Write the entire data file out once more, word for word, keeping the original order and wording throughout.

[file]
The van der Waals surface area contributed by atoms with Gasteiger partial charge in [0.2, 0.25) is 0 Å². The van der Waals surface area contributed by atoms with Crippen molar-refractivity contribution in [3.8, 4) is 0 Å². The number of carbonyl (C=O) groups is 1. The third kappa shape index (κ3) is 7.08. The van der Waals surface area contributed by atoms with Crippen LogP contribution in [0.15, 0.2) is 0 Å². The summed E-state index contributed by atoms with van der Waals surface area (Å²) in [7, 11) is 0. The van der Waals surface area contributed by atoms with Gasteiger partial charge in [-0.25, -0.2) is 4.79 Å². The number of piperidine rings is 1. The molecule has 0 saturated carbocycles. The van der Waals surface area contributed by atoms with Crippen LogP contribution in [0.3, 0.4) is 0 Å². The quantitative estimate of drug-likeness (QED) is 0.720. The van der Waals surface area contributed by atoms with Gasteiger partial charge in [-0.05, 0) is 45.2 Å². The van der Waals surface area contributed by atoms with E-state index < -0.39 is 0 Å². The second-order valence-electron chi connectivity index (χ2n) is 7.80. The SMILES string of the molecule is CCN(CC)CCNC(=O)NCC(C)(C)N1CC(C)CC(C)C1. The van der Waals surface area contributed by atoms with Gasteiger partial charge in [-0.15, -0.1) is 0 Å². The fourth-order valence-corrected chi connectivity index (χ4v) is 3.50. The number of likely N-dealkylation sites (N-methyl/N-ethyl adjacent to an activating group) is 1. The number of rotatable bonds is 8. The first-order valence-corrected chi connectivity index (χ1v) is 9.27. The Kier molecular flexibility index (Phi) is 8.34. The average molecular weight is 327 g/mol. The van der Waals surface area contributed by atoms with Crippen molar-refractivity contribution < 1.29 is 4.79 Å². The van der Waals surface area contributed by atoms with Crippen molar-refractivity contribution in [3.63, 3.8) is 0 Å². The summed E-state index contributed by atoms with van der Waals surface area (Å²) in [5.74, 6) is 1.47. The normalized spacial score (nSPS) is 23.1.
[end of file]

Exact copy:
The van der Waals surface area contributed by atoms with Gasteiger partial charge in [0.2, 0.25) is 0 Å². The van der Waals surface area contributed by atoms with Crippen molar-refractivity contribution in [3.8, 4) is 0 Å². The number of carbonyl (C=O) groups is 1. The third kappa shape index (κ3) is 7.08. The van der Waals surface area contributed by atoms with Crippen LogP contribution in [0.15, 0.2) is 0 Å². The summed E-state index contributed by atoms with van der Waals surface area (Å²) in [7, 11) is 0. The van der Waals surface area contributed by atoms with Gasteiger partial charge in [-0.25, -0.2) is 4.79 Å². The number of piperidine rings is 1. The molecule has 0 saturated carbocycles. The van der Waals surface area contributed by atoms with Crippen LogP contribution in [0.3, 0.4) is 0 Å². The quantitative estimate of drug-likeness (QED) is 0.720. The van der Waals surface area contributed by atoms with Gasteiger partial charge in [-0.05, 0) is 45.2 Å². The van der Waals surface area contributed by atoms with E-state index < -0.39 is 0 Å². The second-order valence-electron chi connectivity index (χ2n) is 7.80. The SMILES string of the molecule is CCN(CC)CCNC(=O)NCC(C)(C)N1CC(C)CC(C)C1. The van der Waals surface area contributed by atoms with Gasteiger partial charge in [-0.15, -0.1) is 0 Å². The fourth-order valence-corrected chi connectivity index (χ4v) is 3.50. The number of likely N-dealkylation sites (N-methyl/N-ethyl adjacent to an activating group) is 1. The number of rotatable bonds is 8. The first-order valence-corrected chi connectivity index (χ1v) is 9.27. The Kier molecular flexibility index (Phi) is 8.34. The average molecular weight is 327 g/mol. The van der Waals surface area contributed by atoms with Crippen molar-refractivity contribution < 1.29 is 4.79 Å². The van der Waals surface area contributed by atoms with Crippen molar-refractivity contribution in [3.63, 3.8) is 0 Å². The summed E-state index contributed by atoms with van der Waals surface area (Å²) in [5.74, 6) is 1.47. The normalized spacial score (nSPS) is 23.1.